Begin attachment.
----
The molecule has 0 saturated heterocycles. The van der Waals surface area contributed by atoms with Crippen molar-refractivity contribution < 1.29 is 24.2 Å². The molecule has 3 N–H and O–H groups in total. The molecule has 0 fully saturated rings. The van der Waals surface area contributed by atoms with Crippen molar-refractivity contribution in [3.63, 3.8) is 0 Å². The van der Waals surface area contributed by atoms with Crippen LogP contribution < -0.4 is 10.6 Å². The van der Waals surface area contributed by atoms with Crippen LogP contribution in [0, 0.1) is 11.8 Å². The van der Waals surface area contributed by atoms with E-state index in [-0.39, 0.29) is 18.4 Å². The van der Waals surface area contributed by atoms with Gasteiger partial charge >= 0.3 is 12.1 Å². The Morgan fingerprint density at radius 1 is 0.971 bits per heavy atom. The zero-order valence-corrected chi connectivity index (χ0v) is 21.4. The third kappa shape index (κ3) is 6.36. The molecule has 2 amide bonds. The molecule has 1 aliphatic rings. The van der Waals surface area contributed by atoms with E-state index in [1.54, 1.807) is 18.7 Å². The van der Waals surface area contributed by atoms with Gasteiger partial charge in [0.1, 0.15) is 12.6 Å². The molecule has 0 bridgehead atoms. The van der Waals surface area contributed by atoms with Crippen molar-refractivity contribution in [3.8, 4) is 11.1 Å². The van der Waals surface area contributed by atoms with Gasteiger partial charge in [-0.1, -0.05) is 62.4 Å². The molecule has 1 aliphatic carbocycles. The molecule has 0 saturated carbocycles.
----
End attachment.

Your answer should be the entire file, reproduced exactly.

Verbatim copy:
The molecule has 0 saturated heterocycles. The van der Waals surface area contributed by atoms with Crippen molar-refractivity contribution < 1.29 is 24.2 Å². The molecule has 3 N–H and O–H groups in total. The molecule has 0 fully saturated rings. The van der Waals surface area contributed by atoms with Crippen molar-refractivity contribution in [3.63, 3.8) is 0 Å². The van der Waals surface area contributed by atoms with Crippen LogP contribution < -0.4 is 10.6 Å². The van der Waals surface area contributed by atoms with Crippen LogP contribution in [0, 0.1) is 11.8 Å². The van der Waals surface area contributed by atoms with E-state index in [-0.39, 0.29) is 18.4 Å². The van der Waals surface area contributed by atoms with Gasteiger partial charge >= 0.3 is 12.1 Å². The Morgan fingerprint density at radius 1 is 0.971 bits per heavy atom. The zero-order valence-corrected chi connectivity index (χ0v) is 21.4. The third kappa shape index (κ3) is 6.36. The molecule has 2 amide bonds. The molecule has 1 aliphatic rings. The van der Waals surface area contributed by atoms with E-state index in [1.54, 1.807) is 18.7 Å². The van der Waals surface area contributed by atoms with Gasteiger partial charge in [0.1, 0.15) is 12.6 Å². The molecule has 0 bridgehead atoms. The van der Waals surface area contributed by atoms with Crippen molar-refractivity contribution in [3.8, 4) is 11.1 Å². The van der Waals surface area contributed by atoms with Gasteiger partial charge in [-0.1, -0.05) is 62.4 Å². The molecule has 1 aliphatic carbocycles. The molecule has 0 saturated carbocycles.